As ACE attendees will see, the QDS is designed to be educationally rigorous, involving and fun. In addition, actual implementation experiences for an undergraduate and graduate course at the University of Toronto, Canada, indicate the new, game-style approach enhances students’ motivation and boosts their appreciation of contemporary control engineering practices.

ACE 2013 attendees can learn about Quanser's interactive, hands-on learning approach for today's games-oriented engineering students.
This is a great opportunity to find out more about an immersive and highly motivating kind of learning.  Visit Adept Scientific, Quanser's representative in the United Kingdom and Ireland, at their booth to see related Quanser teaching and research hardware in action, specifically the QUBE-Servo, a low cost, self-contained servomotor for undergraduate labs, and the Rotary Servo, our classic core servomotor product.

Click here for more information about the Quanser Driving Simulator.

Friday, August 16, 2013

What Does the Undergraduate Lab of the Future Look Like?

A generation ago, the first real exposure that engineering students would get to sophisticated engineering tools and processes occurred only after they entered university. Back then, complex, affordable engineering equipment was not widely available to young techies.

That’s not true anymore. Today, high school students have access to all kinds of advanced technology – everything from embedded systems and tablets, mobile devices, small scale robotics systems, even UAVs. They’re all part of the fabric of teenagers’ everyday lives.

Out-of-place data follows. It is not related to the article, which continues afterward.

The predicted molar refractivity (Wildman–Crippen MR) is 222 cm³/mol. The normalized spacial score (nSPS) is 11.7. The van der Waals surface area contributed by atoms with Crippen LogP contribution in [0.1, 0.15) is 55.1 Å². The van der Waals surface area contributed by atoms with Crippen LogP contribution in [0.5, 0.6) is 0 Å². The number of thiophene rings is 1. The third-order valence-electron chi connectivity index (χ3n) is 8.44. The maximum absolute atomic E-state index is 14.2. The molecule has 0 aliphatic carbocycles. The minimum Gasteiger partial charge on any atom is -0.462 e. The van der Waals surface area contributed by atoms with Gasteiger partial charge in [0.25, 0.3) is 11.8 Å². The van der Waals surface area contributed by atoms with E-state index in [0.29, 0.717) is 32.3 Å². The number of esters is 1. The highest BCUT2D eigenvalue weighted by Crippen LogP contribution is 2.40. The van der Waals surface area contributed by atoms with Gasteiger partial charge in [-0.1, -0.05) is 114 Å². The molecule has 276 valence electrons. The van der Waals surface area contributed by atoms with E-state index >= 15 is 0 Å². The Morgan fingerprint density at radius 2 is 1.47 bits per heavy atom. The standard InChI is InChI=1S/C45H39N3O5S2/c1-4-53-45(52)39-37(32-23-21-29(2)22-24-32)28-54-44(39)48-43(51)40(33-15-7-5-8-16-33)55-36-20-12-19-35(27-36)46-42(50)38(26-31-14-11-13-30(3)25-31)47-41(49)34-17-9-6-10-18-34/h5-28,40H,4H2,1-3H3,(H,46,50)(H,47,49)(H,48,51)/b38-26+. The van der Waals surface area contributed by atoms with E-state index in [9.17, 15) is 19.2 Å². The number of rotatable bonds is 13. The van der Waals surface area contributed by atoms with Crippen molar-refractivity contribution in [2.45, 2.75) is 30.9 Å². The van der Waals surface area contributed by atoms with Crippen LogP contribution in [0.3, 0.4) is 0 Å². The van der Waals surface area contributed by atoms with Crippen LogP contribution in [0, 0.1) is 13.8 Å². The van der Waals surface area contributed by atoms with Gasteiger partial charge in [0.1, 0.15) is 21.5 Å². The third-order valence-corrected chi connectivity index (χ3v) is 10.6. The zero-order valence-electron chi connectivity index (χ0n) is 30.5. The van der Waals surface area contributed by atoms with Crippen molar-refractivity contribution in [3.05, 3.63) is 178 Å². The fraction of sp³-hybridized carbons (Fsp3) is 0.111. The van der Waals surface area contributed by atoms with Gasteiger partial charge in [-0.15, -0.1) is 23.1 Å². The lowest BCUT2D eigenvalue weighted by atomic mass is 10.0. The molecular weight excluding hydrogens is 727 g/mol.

What Students Expect… and What They Get

Once they enter a university engineering program, these high school students are expecting, at the very least, to continue doing hands-on work with high tech tools and systems that run the gamut from unmanned aerial vehicles (UAV) and solar power to advanced space systems and robotics.

Unfortunately, for too many students, this is where the process of disillusionment begins. Their engineering courses in first and second year have them doing math, learning theory and engaging in rigorous, low level foundational engineering. This is absolutely necessary, but, typically, students don’t quite understand that. Their appetite has been whetted for tangible, hands-on projects involving robotics, unmanned vehicles and the like. Being restricted to textbooks and mathematical theories fails to excite them.

A New Kind of Engineering Lab
Today the question for engineering educators is how do we motivate and retain our students while still ensuring that they have the rigorous theoretical background they need? Our answer has been to create a new kind of engineering lab. This lab is based on modular, purpose-built educational hardware and software that recognizes the needs and skills of a new generation of engineering students who grew up entirely in the computer era. To better understand them, we considered where they fit within the entire history of engineering education. 

See what the Undergraduate Lab of the Future can look like in practice.

An Exciting Future Builds on the Past